Instead, purchase flies a few days before you need them or raise your own. We have an entire article dedicated to fruit fly medium recipes so you can raise your own.

So, how frequently do you feed your mantis? I’d recommend feeding your nymphs and juvenile mantises daily or 5-6 times per week. Once your mantis is fully grown as an adult, it may only need to be fed once or twice per week since it will not grow and further.


Molting is the process by which a praying mantis escapes its exoskeleton in order to grow. The time between molts gets progressively longer as your mantis gets older. The first molt will happen 1-2 weeks after mantises hatch and the final molt happens 2-3 months after the previous molt.

Our recommended beginner species will molt six times in their life before becoming winged adults. So, how do you know when your mantis is getting ready to molt? Here are four signs that together give you a clue that molting will soon begin.

  • Refuse To Eat – In preparation for molting, mantises will refuse to eat. If your mantis is a voracious eater and suddenly stops, it could be because it is about to molt.
  • Sluggishness – A mantis may move less and slower than usual as it prepares to molt.
  • Fading Color – The process of molting separates the mantis from its former exoskeleton. You may not that its color because dull just before molting as a result.
  • Abdominal Pulsing – It is common to see a “pulsing” in the abdomen of a mantis that is starting to molt as an act of escaping the old exoskeleton.

When it is time to molt, your praying mantis will climb to the top of the enclosure and hang upside down. It won’t eat and will move very little. While hanging upside down it will begin to extract itself from its former exoskeleton.

Time-lapse of praying mantis molting

When it emerges, the mantis is soft and extremely vulnerable and will continue to hang for a few days while the new exoskeleton hardens. Do not try to fee, move, or disturb your mantis until 3-4 days after completing the molt.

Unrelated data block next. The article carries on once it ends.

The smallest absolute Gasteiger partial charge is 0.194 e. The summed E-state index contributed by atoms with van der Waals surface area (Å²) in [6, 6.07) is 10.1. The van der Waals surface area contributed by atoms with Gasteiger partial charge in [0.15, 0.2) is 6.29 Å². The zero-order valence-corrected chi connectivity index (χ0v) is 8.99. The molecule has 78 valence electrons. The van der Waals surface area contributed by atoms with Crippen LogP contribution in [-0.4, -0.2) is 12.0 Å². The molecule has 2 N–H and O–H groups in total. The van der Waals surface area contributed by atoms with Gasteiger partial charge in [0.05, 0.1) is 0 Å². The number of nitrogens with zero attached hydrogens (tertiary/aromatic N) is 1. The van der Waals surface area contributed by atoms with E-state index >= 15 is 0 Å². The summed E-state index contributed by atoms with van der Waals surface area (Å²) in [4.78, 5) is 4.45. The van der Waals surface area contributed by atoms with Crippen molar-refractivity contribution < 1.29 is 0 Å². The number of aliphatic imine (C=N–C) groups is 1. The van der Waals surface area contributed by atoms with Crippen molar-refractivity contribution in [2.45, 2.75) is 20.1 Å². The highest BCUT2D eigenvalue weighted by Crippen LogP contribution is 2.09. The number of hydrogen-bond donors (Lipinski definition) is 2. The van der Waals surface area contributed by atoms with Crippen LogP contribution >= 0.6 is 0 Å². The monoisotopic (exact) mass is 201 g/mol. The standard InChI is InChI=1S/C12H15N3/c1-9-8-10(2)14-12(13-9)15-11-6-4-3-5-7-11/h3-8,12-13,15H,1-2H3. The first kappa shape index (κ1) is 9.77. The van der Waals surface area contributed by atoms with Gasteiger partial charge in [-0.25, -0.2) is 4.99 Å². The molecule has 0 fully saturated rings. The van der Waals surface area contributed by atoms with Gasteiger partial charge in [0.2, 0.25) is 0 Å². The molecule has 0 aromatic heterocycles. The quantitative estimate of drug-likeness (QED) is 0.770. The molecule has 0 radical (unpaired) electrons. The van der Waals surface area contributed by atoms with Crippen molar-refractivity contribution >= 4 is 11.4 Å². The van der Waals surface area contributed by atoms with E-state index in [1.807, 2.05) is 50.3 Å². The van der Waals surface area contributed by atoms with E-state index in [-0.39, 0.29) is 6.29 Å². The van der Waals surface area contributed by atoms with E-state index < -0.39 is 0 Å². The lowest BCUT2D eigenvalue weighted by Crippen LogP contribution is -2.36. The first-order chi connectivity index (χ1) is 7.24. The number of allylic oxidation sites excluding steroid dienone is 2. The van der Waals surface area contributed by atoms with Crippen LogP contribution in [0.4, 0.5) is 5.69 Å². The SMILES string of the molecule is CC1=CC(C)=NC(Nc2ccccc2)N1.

On occasion, mantises may experience a mismolt (miss-molt). Mismolting happens when a praying mantis does not successfully molt properly. This may be from falling during the molt or losing a limb during the molt.

Should you experience a mismolt, the survival rate increases the quicker you can help it to get back to hanging upsidedown. If the mantis is until to fully escape the exuvia, there are delicate ways of helping but need an experienced hand.

It’s also good to know that if a young mantis loses say part of a leg in a mismolt, it may be able to regrow it over the next few molts. That’s pretty incredible to see. So, don’t give up hope if something like that happens. Just continue good care and appreciate them as they are.


A common early question is whether your mantis is male of female. There are a few things you can look for as your mantis matures that will give you a clue, however, these are general guidelines and some species are different.

Counting the number of abdominal segments can give you a clue to gender. Males have eight segments while females have six.

In adulthood, male mantis wings will extend further past its abdomen than females. But wings don’t appear until after their final molt so this is a late sign of gender.


Praying mantis nymph on finger.

Our beginner species of mantises are hardy and excellent for first-time mantis keeper to handle. Who doesn’t want to have their darling mantis walk on their hand from time to time. But, there are a from rules you need to follow.

Keep in mind that mantises are fragile creatures despite their appearance. They can be easily injured so treat them gently.